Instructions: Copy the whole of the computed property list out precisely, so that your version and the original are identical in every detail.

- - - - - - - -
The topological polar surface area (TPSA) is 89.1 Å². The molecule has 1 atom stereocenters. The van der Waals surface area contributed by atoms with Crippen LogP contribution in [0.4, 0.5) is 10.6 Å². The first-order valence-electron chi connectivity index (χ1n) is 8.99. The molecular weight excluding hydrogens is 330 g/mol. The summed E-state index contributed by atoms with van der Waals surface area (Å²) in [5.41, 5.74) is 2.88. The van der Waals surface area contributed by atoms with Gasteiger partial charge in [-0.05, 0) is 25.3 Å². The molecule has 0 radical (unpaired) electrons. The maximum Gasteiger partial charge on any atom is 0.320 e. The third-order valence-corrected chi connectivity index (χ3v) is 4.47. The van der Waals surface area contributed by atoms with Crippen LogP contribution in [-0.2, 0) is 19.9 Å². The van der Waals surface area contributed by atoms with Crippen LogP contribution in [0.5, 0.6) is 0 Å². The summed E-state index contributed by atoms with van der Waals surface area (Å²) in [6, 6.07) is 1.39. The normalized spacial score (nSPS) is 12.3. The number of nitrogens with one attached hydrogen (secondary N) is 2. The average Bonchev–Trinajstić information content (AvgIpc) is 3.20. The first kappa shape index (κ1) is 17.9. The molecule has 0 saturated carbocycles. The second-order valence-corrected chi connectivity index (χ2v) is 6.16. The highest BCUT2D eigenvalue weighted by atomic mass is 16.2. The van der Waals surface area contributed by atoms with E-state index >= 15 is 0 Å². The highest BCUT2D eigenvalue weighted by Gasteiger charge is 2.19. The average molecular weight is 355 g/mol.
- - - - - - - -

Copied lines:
The topological polar surface area (TPSA) is 89.1 Å². The molecule has 1 atom stereocenters. The van der Waals surface area contributed by atoms with Crippen LogP contribution in [0.4, 0.5) is 10.6 Å². The first-order valence-electron chi connectivity index (χ1n) is 8.99. The molecular weight excluding hydrogens is 330 g/mol. The summed E-state index contributed by atoms with van der Waals surface area (Å²) in [5.41, 5.74) is 2.88. The van der Waals surface area contributed by atoms with Gasteiger partial charge in [-0.05, 0) is 25.3 Å². The molecule has 0 radical (unpaired) electrons. The maximum Gasteiger partial charge on any atom is 0.320 e. The third-order valence-corrected chi connectivity index (χ3v) is 4.47. The van der Waals surface area contributed by atoms with Crippen LogP contribution in [-0.2, 0) is 19.9 Å². The van der Waals surface area contributed by atoms with Crippen LogP contribution in [0.5, 0.6) is 0 Å². The summed E-state index contributed by atoms with van der Waals surface area (Å²) in [6, 6.07) is 1.39. The normalized spacial score (nSPS) is 12.3. The number of nitrogens with one attached hydrogen (secondary N) is 2. The average Bonchev–Trinajstić information content (AvgIpc) is 3.20. The first kappa shape index (κ1) is 17.9. The molecule has 0 saturated carbocycles. The second-order valence-corrected chi connectivity index (χ2v) is 6.16. The highest BCUT2D eigenvalue weighted by atomic mass is 16.2. The van der Waals surface area contributed by atoms with E-state index >= 15 is 0 Å². The highest BCUT2D eigenvalue weighted by Gasteiger charge is 2.19. The average molecular weight is 355 g/mol.